A “Chenda Melam” means percussion using Chenda. The Chenda is used as a percussion instrument for almost all Kerala art forms like Kathakali, Kodiyattam, Theyyam etc. Chenda melam is the most popular form in Kerela, for more than 300 years. A Chenda melam is an integral part of all festivals in Kerela. There are 7 types of “melangal” viz Panchari melam, Champa, Chempada, Adantha, Anchadatha, Druvam and Pandy melam. The earlier 6 melams are called “Chempada melangal”. Other than these seven “melams”” two more melams are there in Kerala “Navam” and “Kalpam”.
The “Chenda Vattam” or the skin used on Chenda should be very thin for classic Chenda Melam like Panchari melam, Pandi Melam or for Thayambaka but for Shinkari Melam Chenda the “Chenda Vattam” are hard, which are very cheap to make. “Shinkari Melam” is not considered as a classical form of art.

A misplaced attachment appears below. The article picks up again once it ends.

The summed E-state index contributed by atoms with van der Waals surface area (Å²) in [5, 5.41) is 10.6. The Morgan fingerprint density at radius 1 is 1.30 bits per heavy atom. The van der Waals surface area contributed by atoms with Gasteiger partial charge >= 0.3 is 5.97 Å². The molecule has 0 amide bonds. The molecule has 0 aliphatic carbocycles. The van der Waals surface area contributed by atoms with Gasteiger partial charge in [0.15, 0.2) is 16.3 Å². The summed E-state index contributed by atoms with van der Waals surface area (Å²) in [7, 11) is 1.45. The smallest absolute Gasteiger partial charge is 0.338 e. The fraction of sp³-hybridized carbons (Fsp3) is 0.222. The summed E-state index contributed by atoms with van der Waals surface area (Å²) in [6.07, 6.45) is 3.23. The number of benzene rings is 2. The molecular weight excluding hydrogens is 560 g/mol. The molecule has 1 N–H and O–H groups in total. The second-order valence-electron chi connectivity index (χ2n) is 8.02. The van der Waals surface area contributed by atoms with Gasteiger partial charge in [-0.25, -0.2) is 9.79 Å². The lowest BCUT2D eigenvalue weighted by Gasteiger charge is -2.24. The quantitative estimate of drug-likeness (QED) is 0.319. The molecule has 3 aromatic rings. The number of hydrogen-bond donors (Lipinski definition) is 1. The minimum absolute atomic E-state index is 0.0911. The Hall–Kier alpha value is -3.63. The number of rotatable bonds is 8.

The Chenda is a cylindrical percussion instrument used widely in the state of Kerala, and Tulu Nadu of Karnataka State in India. In Tulu Nadu it is known as chande.
A Chenda is a cylindrical wooden drum, and has a length of two feet and a diameter of one foot. Both ends are covered (usually with animal’s skin) with the “Chenda Vattam”. The animal skin is usually of a cow (Heifer), in a traditional Chenda other skins are not used (skin of bull, ox etc. are not used), to have a quality sound the skin from the abdominal part of the cow is taken. The Chenda is suspended from the drummers neck so that it hangs vertically. Though both sides can be used for playing, only one is actually beaten. Using two sticks, the drummer strikes the upper parchment.